National Institute of Health (NIH)
Institute
National Institute of Mental Health (NIMH)
Type
Institutional National Research Service Award (T32)
Project #
5T32MH019112-20
Application #
7846189
Study Section
Special Emphasis Panel (ZMH1-ERB-C (01))
Program Officer
Chavez, Mark
Project Start
1993-07-01
Project End
2014-06-30
Budget Start
2010-07-01
Budget End
2011-06-30
Support Year
20
Fiscal Year
2010
Total Cost
$285,040
Indirect Cost
Name
University of Pennsylvania
Department
Psychiatry
Type
Schools of Medicine
DUNS #
042250712
City
Philadelphia
State
PA
Country
United States
Zip Code
19104
Walton, E; Hibar, D P; van Erp, T G M et al. (2017) Positive symptoms associate with cortical thinning in the superior temporal gyrus via the ENIGMA Schizophrenia consortium. Acta Psychiatr Scand 135:439-447
Jones, Jason D; Calkins, Monica E; Scott, J Cobb et al. (2017) Cannabis Use, Polysubstance Use, and Psychosis Spectrum Symptoms in a Community-Based Sample of U.S. Youth. J Adolesc Health 60:653-659
Scott, J Cobb; Wolf, Daniel H; Calkins, Monica E et al. (2017) Cognitive functioning of adolescent and young adult cannabis users in the Philadelphia Neurodevelopmental Cohort. Psychol Addict Behav 31:423-434
Merikangas, Alison K; Calkins, Monica E; Bilker, Warren B et al. (2017) Parental Age and Offspring Psychopathology in the Philadelphia Neurodevelopmental Cohort. J Am Acad Child Adolesc Psychiatry 56:391-400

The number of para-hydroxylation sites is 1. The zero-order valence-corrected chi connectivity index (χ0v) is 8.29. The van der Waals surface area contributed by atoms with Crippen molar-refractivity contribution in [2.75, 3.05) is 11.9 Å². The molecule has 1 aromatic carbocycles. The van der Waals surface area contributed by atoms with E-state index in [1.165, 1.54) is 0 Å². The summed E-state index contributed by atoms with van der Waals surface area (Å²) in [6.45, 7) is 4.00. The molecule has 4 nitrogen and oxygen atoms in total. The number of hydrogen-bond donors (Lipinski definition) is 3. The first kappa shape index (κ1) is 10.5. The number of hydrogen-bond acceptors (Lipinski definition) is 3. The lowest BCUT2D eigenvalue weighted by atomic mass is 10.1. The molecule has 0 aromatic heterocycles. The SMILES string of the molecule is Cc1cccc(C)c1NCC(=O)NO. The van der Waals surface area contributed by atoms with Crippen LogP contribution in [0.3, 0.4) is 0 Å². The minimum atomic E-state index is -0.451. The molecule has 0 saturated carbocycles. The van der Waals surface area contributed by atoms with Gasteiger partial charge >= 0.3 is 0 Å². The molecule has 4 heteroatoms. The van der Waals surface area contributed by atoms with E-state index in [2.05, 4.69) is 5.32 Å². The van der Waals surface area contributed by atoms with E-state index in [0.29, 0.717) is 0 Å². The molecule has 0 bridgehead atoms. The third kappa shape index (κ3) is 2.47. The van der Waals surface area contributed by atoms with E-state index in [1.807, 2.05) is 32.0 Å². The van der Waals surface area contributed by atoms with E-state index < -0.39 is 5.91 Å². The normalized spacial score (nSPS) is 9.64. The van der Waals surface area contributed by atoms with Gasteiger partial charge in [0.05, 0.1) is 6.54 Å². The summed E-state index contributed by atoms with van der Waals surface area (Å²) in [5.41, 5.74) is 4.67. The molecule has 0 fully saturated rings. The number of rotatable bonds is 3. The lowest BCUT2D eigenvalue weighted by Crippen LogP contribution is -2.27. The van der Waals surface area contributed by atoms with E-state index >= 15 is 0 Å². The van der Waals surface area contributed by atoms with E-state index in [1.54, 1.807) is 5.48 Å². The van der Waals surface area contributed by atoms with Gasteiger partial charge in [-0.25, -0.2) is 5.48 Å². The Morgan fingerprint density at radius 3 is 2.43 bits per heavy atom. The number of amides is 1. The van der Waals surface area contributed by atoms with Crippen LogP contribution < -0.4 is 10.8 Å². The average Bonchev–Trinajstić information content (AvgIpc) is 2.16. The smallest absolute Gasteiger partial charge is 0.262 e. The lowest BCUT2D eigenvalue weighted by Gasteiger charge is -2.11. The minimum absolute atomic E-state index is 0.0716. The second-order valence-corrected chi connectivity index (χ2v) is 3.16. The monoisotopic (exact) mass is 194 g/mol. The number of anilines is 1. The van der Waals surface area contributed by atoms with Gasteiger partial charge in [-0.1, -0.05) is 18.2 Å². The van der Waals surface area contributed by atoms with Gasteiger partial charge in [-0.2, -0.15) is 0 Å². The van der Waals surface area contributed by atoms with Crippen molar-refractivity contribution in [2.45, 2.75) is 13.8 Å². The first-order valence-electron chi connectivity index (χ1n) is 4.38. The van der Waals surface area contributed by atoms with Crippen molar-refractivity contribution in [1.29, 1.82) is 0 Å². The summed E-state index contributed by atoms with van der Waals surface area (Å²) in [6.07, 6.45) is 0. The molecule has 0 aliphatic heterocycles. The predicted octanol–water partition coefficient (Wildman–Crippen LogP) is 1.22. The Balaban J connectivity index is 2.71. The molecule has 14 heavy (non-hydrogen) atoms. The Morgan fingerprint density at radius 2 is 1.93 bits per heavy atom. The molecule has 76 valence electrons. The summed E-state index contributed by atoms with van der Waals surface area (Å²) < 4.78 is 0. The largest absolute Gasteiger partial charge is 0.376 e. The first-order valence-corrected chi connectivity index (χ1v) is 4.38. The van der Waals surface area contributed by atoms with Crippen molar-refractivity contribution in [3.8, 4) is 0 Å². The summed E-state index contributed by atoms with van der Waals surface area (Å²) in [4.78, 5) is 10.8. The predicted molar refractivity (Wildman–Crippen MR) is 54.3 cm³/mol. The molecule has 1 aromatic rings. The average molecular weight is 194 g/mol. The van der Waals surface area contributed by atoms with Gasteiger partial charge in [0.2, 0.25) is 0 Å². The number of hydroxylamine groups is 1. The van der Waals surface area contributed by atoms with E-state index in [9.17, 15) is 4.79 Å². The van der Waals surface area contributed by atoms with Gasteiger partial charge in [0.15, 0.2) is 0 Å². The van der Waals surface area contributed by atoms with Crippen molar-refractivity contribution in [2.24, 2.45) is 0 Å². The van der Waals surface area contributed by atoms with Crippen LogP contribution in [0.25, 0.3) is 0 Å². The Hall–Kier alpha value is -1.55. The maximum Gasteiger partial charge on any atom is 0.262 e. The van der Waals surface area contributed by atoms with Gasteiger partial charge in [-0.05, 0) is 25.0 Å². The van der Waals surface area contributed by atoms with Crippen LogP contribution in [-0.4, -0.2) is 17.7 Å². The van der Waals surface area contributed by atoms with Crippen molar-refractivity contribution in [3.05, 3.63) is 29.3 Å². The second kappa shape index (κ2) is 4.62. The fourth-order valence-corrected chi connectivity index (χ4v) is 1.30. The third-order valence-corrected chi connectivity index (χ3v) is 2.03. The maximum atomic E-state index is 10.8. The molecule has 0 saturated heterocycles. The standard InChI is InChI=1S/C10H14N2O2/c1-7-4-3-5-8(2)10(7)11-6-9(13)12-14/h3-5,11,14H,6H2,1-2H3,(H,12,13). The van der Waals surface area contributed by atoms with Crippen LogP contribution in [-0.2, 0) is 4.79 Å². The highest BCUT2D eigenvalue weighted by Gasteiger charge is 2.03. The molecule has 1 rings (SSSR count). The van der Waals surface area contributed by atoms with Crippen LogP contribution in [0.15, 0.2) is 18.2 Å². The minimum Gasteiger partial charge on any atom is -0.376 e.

Tang, S X; Moore, T M; Calkins, M E et al. (2017) Emergent, remitted and persistent psychosis-spectrum symptoms in 22q11.2 deletion syndrome. Transl Psychiatry 7:e1180
Jones, Jason D; Scott, J Cobb; Calkins, Monica E et al. (2017) Correspondence between adolescent and informant reports of substance use: Findings from the Philadelphia Neurodevelopmental Cohort. Addict Behav 65:13-18
Merikangas, Alison K; Cui, Lihong; Calkins, Monica E et al. (2017) Neurocognitive performance as an endophenotype for mood disorder subgroups. J Affect Disord 215:163-171
Jones, Jason D; Fraley, R Chris; Ehrlich, Katherine B et al. (2017) Stability of Attachment Style in Adolescence: An Empirical Test of Alternative Developmental Processes. Child Dev :
Sharma, Anup; Wolf, Daniel H; Ciric, Rastko et al. (2017) Common Dimensional Reward Deficits Across Mood and Psychotic Disorders: A Connectome-Wide Association Study. Am J Psychiatry 174:657-666
Moore, Tyler M; Risbrough, Victoria B; Baker, Dewleen G et al. (2017) Effects of military service and deployment on clinical symptomatology: The role of trauma exposure and social support. J Psychiatr Res 95:121-128

Showing the most recent 10 out of 104 publications